Memory problems also can be an obstacle to follow-through on prescribed exercises, Helm continued. Niszczak and his colleagues make sure that patients are able to follow the program and can repeat the instructions they are given. Often, he says, a burn patient may have shown signs of cognitive decline, but the family doesn't address it until it culminates in a dropped cigarette or a burner left on.
Other co-morbidities such as congestive heart failure may limit providers' ability to administer fluid to the patient. Overall, Niszczak estimates that at his unit it takes roughly two to three weeks longer to return an elderly patient to his or her targeted functional status, if all other conditions are the same. However, he does see a high rate of success with these patients; roughly 90 percent of burn patients over 65 return to their previous settings after discharge.
Because a significant percentage of burns among the elderly population happen in the home, modifying the home environment to reduce burn risk is a major concern.
"From the first moment they walk into the unit we are doing constant patient education," added Niszczak. "[We cover topics] from skin and sun precautions whether they had a skin graft or not, but more importantly we look at what is going on in their home environment. We get the family involved as well."
Niszczak does a full safety check with each patient a few days prior to discharge. This includes working in the hospital's kitchen to talk about hazards and try out modifications. Niszczak prefers to do the safety check just prior to discharge because the emotional and physical trauma of the burn have subsided. The patient can be more receptive to suggestions and precautions, and the information will be fresh in his mind when he returns home.
Unfortunately, older adults can be reluctant to make changes in the way they do things.
"We still see a lot of injuries that could be prevented, and simple modifications could change that," Niszczak emphasized. "[Most older adults] have a routine in their own environment, and they don't want to change that. Their children will tell us they don't want us to come over and change what they are doing, they feel that is an infringement on their independence."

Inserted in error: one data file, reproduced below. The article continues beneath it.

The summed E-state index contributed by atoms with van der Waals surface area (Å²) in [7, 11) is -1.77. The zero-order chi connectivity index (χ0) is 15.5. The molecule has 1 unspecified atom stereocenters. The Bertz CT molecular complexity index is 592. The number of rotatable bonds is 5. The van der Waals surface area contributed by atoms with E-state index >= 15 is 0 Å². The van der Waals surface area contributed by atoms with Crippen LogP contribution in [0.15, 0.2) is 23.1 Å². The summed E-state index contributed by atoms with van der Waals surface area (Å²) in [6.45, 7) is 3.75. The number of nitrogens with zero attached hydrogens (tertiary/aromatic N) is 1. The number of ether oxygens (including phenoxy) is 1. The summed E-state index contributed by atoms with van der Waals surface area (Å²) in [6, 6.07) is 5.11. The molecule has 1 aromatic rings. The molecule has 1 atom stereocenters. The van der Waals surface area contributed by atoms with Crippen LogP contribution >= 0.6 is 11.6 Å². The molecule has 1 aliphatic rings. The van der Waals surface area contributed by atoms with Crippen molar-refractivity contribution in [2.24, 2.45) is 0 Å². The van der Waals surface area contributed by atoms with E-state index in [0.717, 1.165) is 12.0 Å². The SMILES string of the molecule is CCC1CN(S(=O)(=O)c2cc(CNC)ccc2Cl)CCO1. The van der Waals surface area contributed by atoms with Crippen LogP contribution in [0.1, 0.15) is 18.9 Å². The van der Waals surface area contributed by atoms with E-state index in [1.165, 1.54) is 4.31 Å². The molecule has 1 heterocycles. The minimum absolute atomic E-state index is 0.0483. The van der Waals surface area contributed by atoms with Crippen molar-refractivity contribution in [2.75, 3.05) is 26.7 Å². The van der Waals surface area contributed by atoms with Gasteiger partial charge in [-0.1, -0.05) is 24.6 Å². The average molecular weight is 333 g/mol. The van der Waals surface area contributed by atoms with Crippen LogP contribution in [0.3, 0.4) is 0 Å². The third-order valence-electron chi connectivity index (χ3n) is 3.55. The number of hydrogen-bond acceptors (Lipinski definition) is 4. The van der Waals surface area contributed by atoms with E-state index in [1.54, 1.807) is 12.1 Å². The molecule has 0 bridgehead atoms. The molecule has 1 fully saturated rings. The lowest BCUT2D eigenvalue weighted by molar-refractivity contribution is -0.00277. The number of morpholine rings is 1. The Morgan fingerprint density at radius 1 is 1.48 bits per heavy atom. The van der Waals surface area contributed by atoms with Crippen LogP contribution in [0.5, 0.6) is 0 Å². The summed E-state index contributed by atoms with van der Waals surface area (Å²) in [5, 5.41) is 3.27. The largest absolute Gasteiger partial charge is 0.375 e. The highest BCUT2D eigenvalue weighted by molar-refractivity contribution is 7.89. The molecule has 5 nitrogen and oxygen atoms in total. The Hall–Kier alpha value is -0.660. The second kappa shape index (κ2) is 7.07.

To continue to encourage adoption of safety measures, the information is reinforced at both Helm's and Niszczak's facilities when patients return for outpatient therapy and/or follow up visits. Suffering another burn is a much quicker and more costly route to loss of independence.
"Prevention is really the key, no matter who you are," Niszczak concluded. "Make an escape plan. Check smoke alarms. Keep a fire extinguisher in the house. If you love your family, you'll do this for them."
For more information, visit the American Burn Association website at www.ameriburn.org. The ABA's National Burn Awareness Week Campaign Kit on Senior Safety, which includes extensive tips and checklists for home prevention and modifications, is available on the site at http://www.ameriburn.org/Preven/2003%20Burn%20Awareness%20Kit.pdf
Jill Glomstad is ADVANCE senior associate/online editor. She can be reached at email@example.com.
Burn Prevention Tips
• Lower the thermostat on the hot water heater to 120 degrees F. It takes nearly five minutes to sustain a third-degree burn at this temperature, versus one second at 155 degrees F.
• Remove any non-decorative items from over or above the stove. Older adults often catch clothing on fire or fall into a hot burner when reaching for spices, potholders, etc. located over the stove.
• Wear snug clothes made of cotton while cooking. Loose clothes like housecoats and robes easily catch fire. Synthetic materials melt and further damage the skin, whereas cotton will burn off.
• Never leave the kitchen while cooking. Use reminders, like a kitchen timer, to remember to turn the stove/oven off.
• Check all smoke/fire alarms regularly.
• Devise a realistic fire escape plan. Purchase escape ladders for the second floor.